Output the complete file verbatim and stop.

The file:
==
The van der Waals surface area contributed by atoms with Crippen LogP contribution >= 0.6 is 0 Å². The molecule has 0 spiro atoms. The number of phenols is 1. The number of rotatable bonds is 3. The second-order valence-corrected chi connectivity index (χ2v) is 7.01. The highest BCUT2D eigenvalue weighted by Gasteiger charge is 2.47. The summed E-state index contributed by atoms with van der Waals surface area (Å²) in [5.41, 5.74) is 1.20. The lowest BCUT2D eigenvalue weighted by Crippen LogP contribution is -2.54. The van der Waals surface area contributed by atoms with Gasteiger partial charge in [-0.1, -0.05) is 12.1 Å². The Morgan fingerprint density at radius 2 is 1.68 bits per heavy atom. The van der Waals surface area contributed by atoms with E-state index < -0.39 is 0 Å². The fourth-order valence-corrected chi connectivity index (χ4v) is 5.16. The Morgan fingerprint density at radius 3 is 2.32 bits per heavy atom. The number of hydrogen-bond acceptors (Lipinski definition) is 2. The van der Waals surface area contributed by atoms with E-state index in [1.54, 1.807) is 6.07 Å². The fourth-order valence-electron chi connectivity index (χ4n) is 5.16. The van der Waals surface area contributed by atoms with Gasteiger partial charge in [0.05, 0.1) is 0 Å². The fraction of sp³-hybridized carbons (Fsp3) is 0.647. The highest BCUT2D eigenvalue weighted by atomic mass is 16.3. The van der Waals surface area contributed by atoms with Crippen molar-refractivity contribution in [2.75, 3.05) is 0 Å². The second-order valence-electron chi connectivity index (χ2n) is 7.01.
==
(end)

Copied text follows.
The van der Waals surface area contributed by atoms with Crippen LogP contribution >= 0.6 is 0 Å². The molecule has 0 spiro atoms. The number of phenols is 1. The number of rotatable bonds is 3. The second-order valence-corrected chi connectivity index (χ2v) is 7.01. The highest BCUT2D eigenvalue weighted by Gasteiger charge is 2.47. The summed E-state index contributed by atoms with van der Waals surface area (Å²) in [5.41, 5.74) is 1.20. The lowest BCUT2D eigenvalue weighted by Crippen LogP contribution is -2.54. The van der Waals surface area contributed by atoms with Gasteiger partial charge in [-0.1, -0.05) is 12.1 Å². The Morgan fingerprint density at radius 2 is 1.68 bits per heavy atom. The van der Waals surface area contributed by atoms with E-state index < -0.39 is 0 Å². The fourth-order valence-corrected chi connectivity index (χ4v) is 5.16. The Morgan fingerprint density at radius 3 is 2.32 bits per heavy atom. The number of hydrogen-bond acceptors (Lipinski definition) is 2. The van der Waals surface area contributed by atoms with E-state index in [1.54, 1.807) is 6.07 Å². The fourth-order valence-electron chi connectivity index (χ4n) is 5.16. The van der Waals surface area contributed by atoms with Gasteiger partial charge in [0.05, 0.1) is 0 Å². The fraction of sp³-hybridized carbons (Fsp3) is 0.647. The highest BCUT2D eigenvalue weighted by atomic mass is 16.3. The van der Waals surface area contributed by atoms with Crippen molar-refractivity contribution in [2.75, 3.05) is 0 Å². The second-order valence-electron chi connectivity index (χ2n) is 7.01.